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Cooperative Security, Arms Control and Disarmament Policy Brief  No.25 - November, 2018

INF Weapons: Status, Modernisations, and Arms Control Prospects

Over the past 30 years, arms control treaties and unilateral initiatives have resulted in the destruction of more than 50,000 nuclear warheads.1 The vast majority of those warheads were Russian and U.S. weapons. These accomplishments reflected a political will and conviction that nuclear forces had to be constrained and the role of nuclear weapons reduced.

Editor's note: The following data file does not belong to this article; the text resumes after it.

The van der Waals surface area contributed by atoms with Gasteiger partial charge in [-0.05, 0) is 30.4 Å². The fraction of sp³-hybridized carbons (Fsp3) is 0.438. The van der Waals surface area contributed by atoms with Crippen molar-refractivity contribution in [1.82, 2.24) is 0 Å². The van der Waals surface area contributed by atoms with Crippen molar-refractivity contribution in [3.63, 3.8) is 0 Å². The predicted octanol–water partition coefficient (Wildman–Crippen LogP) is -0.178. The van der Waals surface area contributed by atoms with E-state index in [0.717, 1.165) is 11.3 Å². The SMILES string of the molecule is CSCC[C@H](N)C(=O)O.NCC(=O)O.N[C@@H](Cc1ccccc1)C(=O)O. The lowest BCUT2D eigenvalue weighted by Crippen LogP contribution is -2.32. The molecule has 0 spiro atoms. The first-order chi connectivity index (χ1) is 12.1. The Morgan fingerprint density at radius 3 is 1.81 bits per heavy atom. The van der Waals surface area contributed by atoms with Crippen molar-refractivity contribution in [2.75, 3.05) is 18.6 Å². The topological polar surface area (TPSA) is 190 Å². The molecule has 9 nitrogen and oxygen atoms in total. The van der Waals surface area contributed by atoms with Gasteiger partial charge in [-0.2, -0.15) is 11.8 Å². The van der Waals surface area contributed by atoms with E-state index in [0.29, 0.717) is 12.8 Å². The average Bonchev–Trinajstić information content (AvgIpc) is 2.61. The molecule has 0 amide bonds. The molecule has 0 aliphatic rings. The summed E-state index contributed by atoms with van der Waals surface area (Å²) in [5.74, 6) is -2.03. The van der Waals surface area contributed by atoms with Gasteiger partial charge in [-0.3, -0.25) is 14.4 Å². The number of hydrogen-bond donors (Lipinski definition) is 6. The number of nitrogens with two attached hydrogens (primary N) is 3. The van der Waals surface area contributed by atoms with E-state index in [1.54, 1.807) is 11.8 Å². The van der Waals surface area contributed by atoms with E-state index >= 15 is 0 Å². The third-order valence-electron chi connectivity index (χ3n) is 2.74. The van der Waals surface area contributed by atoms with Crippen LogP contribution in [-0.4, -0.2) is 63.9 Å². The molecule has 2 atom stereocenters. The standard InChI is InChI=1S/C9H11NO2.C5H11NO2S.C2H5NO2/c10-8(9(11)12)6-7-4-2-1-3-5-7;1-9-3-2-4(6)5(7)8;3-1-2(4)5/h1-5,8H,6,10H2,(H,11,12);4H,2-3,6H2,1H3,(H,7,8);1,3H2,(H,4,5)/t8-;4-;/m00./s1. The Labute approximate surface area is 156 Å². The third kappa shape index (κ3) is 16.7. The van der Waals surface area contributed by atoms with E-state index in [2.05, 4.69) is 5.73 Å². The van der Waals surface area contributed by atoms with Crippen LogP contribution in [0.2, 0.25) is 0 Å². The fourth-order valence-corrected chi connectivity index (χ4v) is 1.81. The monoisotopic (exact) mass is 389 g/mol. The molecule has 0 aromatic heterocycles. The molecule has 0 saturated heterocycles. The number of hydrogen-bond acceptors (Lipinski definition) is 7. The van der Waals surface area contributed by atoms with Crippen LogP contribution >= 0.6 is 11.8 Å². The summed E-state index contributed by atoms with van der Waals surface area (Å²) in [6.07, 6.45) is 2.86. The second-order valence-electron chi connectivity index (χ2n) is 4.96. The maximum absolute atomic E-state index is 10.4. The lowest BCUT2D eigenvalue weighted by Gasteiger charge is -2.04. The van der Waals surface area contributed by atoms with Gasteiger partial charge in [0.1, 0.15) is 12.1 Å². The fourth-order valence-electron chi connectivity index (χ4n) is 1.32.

Over the past decade, however, both the will and conviction have changed. Instead, Russia and the United States – and by extension also NATO – are now embroiled in a deepening political clash that has rekindled Cold War rhetoric and triggered significant changes in military postures and strategies. Although less of an ideological clash and intensity compared with the old Cold War, the changes contain all the building blocks needed to create a new one.